Intracortical Multidirectional Migration of Cortical Interneurons

  1. Gregory Bock Organizer and
  2. Jamie Goode
  1. Fujio Murakami,
  2. Daisuke Tanaka,
  3. Mitsutoshi Yanagida and
  4. Emi Yamazaki

Published Online: 1 FEB 2008

DOI: 10.1002/9780470994030.ch9

Cortical Development: Genes and Genetic Abnormalities: Novartis Foundation Symposium 288

Cortical Development: Genes and Genetic Abnormalities: Novartis Foundation Symposium 288

How to Cite

Murakami, F., Tanaka, D., Yanagida, M. and Yamazaki, E. (2008) Intracortical Multidirectional Migration of Cortical Interneurons, in Cortical Development: Genes and Genetic Abnormalities: Novartis Foundation Symposium 288 (eds G. Bock and J. Goode), John Wiley & Sons, Ltd, Chichester, UK. doi: 10.1002/9780470994030.ch9

Author Information

  1. Laboratory of Neuroscience, Graduate School of Frontier Biosciences, Osaka University, Yamadaoka 1-3, Suita, Osaka 565-0871, Japan

Publication History

  1. Published Online: 1 FEB 2008
  2. Published Print: 11 JAN 2008

Book Series:

  1. Novartis Foundation Symposia

Book Series Editors:

  1. Novartis Foundation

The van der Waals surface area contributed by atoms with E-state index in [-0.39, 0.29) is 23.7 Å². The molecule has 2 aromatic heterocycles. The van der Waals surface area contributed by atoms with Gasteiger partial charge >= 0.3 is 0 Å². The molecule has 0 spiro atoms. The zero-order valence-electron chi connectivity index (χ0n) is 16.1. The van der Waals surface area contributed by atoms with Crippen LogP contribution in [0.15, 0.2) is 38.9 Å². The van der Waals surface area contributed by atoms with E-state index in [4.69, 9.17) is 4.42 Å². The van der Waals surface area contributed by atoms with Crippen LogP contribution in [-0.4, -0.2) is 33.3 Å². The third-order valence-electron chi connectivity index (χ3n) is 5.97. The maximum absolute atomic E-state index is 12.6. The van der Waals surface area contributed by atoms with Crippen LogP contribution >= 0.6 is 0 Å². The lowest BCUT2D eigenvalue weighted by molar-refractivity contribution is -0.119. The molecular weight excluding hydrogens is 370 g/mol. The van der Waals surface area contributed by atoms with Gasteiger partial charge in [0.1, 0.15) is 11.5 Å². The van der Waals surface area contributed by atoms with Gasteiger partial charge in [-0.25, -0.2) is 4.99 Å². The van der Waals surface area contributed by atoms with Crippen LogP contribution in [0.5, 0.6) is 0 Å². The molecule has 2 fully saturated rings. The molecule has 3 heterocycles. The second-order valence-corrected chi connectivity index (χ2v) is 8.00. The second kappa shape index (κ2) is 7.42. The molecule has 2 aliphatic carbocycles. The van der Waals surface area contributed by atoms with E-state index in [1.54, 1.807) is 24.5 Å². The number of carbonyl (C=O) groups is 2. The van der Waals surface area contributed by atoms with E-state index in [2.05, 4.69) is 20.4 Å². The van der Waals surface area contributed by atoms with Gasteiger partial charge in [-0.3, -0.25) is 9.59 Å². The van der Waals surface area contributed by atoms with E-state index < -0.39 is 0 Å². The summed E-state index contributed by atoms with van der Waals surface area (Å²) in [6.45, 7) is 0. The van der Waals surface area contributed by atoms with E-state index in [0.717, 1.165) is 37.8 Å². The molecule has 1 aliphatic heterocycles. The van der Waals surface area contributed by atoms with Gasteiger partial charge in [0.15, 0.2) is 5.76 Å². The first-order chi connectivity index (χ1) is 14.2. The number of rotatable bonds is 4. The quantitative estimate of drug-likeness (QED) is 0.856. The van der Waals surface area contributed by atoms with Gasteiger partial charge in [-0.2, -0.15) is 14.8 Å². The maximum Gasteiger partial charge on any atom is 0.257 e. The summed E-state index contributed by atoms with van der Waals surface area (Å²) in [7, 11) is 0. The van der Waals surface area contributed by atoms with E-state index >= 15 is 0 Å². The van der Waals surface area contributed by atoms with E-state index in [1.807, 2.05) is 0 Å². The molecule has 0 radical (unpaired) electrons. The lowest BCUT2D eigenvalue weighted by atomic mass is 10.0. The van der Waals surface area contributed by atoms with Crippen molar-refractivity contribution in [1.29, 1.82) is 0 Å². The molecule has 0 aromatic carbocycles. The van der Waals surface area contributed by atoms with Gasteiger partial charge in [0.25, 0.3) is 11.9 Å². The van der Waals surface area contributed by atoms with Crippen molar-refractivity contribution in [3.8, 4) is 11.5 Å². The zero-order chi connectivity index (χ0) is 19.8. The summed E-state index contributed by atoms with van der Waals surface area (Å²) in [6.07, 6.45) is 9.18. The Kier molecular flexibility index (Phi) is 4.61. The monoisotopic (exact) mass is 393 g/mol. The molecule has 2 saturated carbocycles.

ISBN Information

Print ISBN: 9780470060926

Online ISBN: 9780470994030

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Keywords:

  • migration;
  • interneuron;
  • GABA;
  • GFP;
  • cerebral cortex;
  • ganglionic eminence;
  • real-time imaging;
  • marginal zone;
  • cortical plate;
  • electroporation

Summary

It is well documented that most cortical interneurons originate from the basal forebrain and migrate tangentially to the cortex. However, relatively little is known about their migration after their arrival at the cortex. To elucidate the route and mode of intracortical migration of the interneurons, we performed real-time analysis by utilizing glutamate decarboxylase (GAD)67/green fluorescence protein (GFP) knock-in mice and an electroporation-based gene transfer of DsRed into the ganglionic eminence (GE) of a mouse embryo. Cortical interneurons show a diverse mode of migration. In coronal slices, ventrolateral-to- dorsomedial migration predominantly occurs in the lower- intermediate zone. However, a substantial number of interneurons migrate radially either towards the pial or ventricular surface. There are also quiescent neurons. Observations of the marginal zone or the ventricular zone in flat-mounted cortex from the pial or the ventricular surface, respectively, revealed that the interneurons tangentially migrate in all directions. Medial GE-derived interneurons visualized by DsRed electroporation show similar migratory behaviours. Thus, final settlement of cortical interneurons in their destinations may be a result of successive migratory process of different modes within the cortex.